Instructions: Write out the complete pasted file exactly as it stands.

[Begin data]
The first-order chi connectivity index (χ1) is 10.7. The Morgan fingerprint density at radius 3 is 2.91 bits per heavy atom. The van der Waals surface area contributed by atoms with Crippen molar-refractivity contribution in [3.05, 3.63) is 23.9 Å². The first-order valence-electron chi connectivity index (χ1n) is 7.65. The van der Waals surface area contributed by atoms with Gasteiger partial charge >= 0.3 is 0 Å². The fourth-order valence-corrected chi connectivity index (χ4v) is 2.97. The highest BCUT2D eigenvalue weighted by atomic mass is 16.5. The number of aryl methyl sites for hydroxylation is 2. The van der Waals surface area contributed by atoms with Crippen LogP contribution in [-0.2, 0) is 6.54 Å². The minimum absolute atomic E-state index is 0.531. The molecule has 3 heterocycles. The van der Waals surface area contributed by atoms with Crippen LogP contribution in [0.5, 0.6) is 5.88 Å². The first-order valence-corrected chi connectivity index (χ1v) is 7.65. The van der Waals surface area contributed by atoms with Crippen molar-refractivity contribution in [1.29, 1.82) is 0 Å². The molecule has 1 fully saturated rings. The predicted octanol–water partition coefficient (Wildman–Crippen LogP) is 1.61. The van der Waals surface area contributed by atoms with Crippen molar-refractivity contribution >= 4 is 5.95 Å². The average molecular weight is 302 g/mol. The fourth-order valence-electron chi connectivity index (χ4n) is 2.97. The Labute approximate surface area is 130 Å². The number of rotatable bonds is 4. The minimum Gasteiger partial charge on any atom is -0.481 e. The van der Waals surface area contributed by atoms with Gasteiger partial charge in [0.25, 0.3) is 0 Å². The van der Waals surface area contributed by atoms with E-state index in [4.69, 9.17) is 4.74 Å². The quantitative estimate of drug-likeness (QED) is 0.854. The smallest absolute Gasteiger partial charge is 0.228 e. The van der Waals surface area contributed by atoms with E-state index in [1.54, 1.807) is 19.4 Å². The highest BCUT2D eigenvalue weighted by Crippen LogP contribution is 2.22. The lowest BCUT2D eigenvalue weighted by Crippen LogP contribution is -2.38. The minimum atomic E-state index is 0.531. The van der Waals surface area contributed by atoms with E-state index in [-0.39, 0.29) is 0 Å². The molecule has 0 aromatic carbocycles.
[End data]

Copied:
The first-order chi connectivity index (χ1) is 10.7. The Morgan fingerprint density at radius 3 is 2.91 bits per heavy atom. The van der Waals surface area contributed by atoms with Crippen molar-refractivity contribution in [3.05, 3.63) is 23.9 Å². The first-order valence-electron chi connectivity index (χ1n) is 7.65. The van der Waals surface area contributed by atoms with Gasteiger partial charge >= 0.3 is 0 Å². The fourth-order valence-corrected chi connectivity index (χ4v) is 2.97. The highest BCUT2D eigenvalue weighted by atomic mass is 16.5. The number of aryl methyl sites for hydroxylation is 2. The van der Waals surface area contributed by atoms with Crippen LogP contribution in [-0.2, 0) is 6.54 Å². The minimum absolute atomic E-state index is 0.531. The molecule has 3 heterocycles. The van der Waals surface area contributed by atoms with Crippen LogP contribution in [0.5, 0.6) is 5.88 Å². The first-order valence-corrected chi connectivity index (χ1v) is 7.65. The van der Waals surface area contributed by atoms with Crippen molar-refractivity contribution in [1.29, 1.82) is 0 Å². The molecule has 1 fully saturated rings. The predicted octanol–water partition coefficient (Wildman–Crippen LogP) is 1.61. The van der Waals surface area contributed by atoms with Crippen molar-refractivity contribution >= 4 is 5.95 Å². The average molecular weight is 302 g/mol. The fourth-order valence-electron chi connectivity index (χ4n) is 2.97. The Labute approximate surface area is 130 Å². The number of rotatable bonds is 4. The minimum Gasteiger partial charge on any atom is -0.481 e. The van der Waals surface area contributed by atoms with Gasteiger partial charge in [0.25, 0.3) is 0 Å². The van der Waals surface area contributed by atoms with E-state index in [4.69, 9.17) is 4.74 Å². The quantitative estimate of drug-likeness (QED) is 0.854. The smallest absolute Gasteiger partial charge is 0.228 e. The van der Waals surface area contributed by atoms with E-state index in [1.54, 1.807) is 19.4 Å². The highest BCUT2D eigenvalue weighted by Crippen LogP contribution is 2.22. The lowest BCUT2D eigenvalue weighted by Crippen LogP contribution is -2.38. The minimum atomic E-state index is 0.531. The van der Waals surface area contributed by atoms with E-state index in [-0.39, 0.29) is 0 Å². The molecule has 0 aromatic carbocycles.